Our SME business continues to be a good counterbalance to margin pressure on retail lending and brings better asset pricing, and importantly, a source of low-cost deposits. Retail unsecured is still a competitive space and we've seen the average portfolio yield come down from almost 900 basis points to 835, although slightly less than the decay we experienced last year.

So to summarize. Retail pricing was disappointing and that drove margin compression that we've offset with good performance in SME and some great work on the deposit side, allowing us to manage to our NIM guidance for the year.

We delivered underlying operating expenses of GBP 635 million last year, ahead of market guidance. I'm pleased to say that Project Sustain has been completed, delivering the promised run rate savings of more than GBP 100 million, a year ahead of schedule. I'm also pleased that because we overdelivered on gross savings, we've been able to reinvest a good chunk of money into improving our customer and colleague proposition along the way.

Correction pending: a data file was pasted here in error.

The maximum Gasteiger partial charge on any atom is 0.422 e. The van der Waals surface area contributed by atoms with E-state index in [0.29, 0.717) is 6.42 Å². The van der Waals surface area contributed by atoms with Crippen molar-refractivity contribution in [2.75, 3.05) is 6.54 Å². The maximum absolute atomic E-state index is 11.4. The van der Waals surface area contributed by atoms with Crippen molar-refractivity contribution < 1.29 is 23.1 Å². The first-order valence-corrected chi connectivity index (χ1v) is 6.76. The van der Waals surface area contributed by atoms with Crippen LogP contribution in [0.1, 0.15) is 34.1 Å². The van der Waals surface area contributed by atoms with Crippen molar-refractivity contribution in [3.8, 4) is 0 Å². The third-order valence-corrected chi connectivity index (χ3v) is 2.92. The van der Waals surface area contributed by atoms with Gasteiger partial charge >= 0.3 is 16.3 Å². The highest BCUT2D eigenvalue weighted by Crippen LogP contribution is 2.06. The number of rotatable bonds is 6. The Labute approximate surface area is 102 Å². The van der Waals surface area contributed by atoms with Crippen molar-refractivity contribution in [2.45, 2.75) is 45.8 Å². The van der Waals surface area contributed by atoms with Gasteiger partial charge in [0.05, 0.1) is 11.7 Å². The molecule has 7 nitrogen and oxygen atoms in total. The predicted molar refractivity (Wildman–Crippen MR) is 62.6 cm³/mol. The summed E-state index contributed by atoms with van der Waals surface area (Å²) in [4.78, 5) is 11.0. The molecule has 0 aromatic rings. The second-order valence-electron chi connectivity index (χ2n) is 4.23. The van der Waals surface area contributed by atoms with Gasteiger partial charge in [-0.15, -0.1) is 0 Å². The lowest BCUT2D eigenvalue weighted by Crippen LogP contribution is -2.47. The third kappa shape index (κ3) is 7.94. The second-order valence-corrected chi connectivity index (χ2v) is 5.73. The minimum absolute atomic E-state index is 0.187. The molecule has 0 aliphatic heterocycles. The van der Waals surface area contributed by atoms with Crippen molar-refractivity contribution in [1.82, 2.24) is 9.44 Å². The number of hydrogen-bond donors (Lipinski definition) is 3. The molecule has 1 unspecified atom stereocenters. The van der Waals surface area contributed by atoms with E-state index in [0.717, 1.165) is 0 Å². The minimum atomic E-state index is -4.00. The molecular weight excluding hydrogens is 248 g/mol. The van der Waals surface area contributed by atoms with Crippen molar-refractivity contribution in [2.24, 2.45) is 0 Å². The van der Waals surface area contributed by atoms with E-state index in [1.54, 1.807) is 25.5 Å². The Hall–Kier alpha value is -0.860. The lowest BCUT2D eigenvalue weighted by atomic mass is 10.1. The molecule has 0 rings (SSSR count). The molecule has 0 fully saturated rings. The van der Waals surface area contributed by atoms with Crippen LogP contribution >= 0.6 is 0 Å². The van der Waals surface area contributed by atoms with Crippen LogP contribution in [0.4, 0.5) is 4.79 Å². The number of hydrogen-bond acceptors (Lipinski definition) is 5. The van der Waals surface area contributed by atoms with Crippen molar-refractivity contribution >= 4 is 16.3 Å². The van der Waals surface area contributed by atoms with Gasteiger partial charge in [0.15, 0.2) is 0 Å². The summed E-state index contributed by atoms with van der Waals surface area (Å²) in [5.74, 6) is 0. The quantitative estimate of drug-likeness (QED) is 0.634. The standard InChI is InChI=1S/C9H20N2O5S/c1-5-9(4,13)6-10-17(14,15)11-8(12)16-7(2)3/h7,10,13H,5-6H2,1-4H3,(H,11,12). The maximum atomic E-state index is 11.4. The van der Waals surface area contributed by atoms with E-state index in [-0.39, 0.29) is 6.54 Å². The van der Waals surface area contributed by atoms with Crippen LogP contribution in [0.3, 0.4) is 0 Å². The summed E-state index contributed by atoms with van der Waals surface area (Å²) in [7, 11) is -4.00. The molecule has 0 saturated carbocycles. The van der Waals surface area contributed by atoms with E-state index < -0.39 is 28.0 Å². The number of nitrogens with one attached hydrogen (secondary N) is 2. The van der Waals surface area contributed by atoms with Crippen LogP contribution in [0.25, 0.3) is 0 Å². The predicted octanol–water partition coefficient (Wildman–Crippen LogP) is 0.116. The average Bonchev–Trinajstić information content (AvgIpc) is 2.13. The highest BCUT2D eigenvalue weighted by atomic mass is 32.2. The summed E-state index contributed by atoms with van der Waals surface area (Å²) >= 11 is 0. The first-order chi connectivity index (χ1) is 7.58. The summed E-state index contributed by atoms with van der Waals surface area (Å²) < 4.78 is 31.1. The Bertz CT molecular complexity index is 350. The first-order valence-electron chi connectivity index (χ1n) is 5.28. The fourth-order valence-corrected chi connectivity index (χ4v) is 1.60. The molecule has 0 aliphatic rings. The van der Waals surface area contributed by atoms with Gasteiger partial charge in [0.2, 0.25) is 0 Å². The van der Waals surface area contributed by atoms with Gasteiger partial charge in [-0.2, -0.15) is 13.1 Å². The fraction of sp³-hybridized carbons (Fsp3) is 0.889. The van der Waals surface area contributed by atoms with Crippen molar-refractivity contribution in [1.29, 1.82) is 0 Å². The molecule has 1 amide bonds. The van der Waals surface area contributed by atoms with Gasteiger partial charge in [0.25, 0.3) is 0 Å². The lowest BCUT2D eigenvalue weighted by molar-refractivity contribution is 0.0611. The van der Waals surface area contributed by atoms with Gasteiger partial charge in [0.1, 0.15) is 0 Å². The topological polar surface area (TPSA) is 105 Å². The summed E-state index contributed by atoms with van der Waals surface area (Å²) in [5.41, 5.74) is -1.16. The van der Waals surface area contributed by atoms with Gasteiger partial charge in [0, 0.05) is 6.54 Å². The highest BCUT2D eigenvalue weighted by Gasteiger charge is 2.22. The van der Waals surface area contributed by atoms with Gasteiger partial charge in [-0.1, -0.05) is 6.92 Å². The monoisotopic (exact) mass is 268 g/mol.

We'll see the full year benefit of the run rate from this year's sustain initiatives flow into next year's expense base. But now that sustain is closed, our focus moves on to integration.

Cost of risk ticked lower this year down to 12 basis points and all key balance sheet asset quality metrics are improved compared to 2017. The key driver of the reduction year-on-year is that we saw lower specific provisions in our SME business. Now SME is always a little bit lumpy and we'd expect to see next year's SME bad debt charge return to more normal levels. Although given this is the point at which we say a fond farewell to IAS 39 and welcome in IFRS 9 from the 1st of October, we may need to recalibrate what we think of as normal.